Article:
In the past 15+ years or so, comics have embraced longer-form storytelling. Stories are still divided into chapters of 20-22 pages, but there’s been a greater focus on the overarching narratives that build over the course of years. The old rule of “every comic is someone’s first, so make it accessible” is less of a concern (recap pages try to compensate for that, though), and you’re best off starting with #1 or the first issue of a new creative team (which partially explains why companies keep rebooting books back to new issue ones). Television has undergone a similar evolution during the same time.
A common complaint when the “decompressed storytelling” trend first emerged was that you’d sometimes read an issue where it felt like almost nothing happened. The story would read great in trade paperback, but the month-to-month pace suffered…in some cases. Not in the case of Ed Brubaker’s Captain America run, which demonstrates the creative benefits of the slow build.
(Some spoilers ahead.)
Brubaker began reintroducing Bucky Barnes back in #1, took his time developing the character, and killed Captain America in #25. And yet, it’s not until #33 that Bucky is even ready to entertain the notion of succeeding his old partner.
By this point, clear motivations are established for everyone involved. The idea comes posthumously from Cap himself, communicated in a letter he arranged to have delivered to Tony Stark upon his death. He asked Stark to save Bucky from himself and to make sure the legacy of Captain America continues. Stark, wracked with guilt about how the whole Civil War debacle went down, feels especially obligated to comply, and he sees only one way to fulfill both objectives—have Bucky become the new Cap. Bucky, out of loyalty and respect, is not going to let anyone else take the job, and he has much to atone for. And Black Widow, who first met Bucky as the brainwashed Winter Soldier, knows he’s not ready to carry the burden, but out of respect and affection for both Bucky Barnes and Steve Rogers, she’s there to help.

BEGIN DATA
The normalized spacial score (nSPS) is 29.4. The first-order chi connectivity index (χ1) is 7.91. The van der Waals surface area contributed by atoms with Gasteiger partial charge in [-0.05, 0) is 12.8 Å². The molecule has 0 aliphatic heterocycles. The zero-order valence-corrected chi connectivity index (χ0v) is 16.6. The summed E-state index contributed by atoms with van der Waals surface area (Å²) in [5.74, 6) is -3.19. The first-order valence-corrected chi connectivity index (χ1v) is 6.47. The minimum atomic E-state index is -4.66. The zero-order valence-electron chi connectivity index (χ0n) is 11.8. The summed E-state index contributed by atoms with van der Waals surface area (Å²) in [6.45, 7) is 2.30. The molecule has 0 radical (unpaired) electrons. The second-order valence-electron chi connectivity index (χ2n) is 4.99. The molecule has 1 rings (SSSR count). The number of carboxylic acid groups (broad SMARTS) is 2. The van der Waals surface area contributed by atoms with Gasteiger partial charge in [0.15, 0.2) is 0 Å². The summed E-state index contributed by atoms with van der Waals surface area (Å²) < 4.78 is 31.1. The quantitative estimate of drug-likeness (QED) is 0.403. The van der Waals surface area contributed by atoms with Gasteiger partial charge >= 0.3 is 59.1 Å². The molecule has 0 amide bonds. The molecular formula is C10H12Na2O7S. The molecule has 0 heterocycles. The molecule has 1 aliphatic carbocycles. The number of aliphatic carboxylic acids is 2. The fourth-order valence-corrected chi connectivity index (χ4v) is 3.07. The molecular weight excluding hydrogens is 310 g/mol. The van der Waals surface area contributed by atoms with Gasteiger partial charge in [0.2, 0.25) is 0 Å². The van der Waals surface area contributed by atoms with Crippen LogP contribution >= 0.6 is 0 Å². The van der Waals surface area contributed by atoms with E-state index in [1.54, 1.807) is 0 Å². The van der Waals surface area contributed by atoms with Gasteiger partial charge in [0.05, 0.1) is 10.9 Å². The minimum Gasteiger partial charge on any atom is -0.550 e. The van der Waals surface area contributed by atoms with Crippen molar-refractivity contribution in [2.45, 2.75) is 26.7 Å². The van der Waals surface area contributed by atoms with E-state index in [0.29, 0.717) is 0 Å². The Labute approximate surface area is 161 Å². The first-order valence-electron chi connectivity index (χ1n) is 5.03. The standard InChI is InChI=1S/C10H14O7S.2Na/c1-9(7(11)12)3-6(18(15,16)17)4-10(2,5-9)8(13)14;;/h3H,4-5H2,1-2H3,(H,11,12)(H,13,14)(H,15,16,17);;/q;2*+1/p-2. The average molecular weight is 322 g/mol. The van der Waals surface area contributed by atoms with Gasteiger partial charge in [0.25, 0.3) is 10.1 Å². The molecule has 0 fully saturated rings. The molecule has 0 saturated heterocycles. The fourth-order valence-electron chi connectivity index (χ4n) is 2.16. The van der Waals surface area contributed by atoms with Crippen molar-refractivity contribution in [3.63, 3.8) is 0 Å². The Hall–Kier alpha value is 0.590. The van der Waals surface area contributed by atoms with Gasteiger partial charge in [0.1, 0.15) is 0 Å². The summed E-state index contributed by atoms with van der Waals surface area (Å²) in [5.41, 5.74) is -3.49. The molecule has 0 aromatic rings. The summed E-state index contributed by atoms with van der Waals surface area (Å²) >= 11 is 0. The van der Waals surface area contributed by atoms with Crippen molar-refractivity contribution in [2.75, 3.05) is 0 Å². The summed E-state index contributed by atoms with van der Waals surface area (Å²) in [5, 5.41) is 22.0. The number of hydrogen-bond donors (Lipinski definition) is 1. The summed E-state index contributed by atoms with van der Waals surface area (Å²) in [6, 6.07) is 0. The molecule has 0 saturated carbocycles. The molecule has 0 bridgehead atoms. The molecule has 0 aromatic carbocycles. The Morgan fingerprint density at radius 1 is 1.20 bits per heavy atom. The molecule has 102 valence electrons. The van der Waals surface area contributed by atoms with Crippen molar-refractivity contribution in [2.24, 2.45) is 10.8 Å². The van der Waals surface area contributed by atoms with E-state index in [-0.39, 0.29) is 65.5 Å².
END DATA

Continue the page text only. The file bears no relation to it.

The full saga is basically like a novel with dynamically laid out artwork. And so far, it’s every bit as amazing as I remember.
Writer: Ed Brubaker
Penciler: Steve Epting
Inker: Butch Guice
Publisher: Marvel Comics
How to Read It: back issues; Marvel Unlimited; Comixology; included in Captain America: The Death of Captain America vol. 2 (TPB)
Appropriate For: ages 14 and up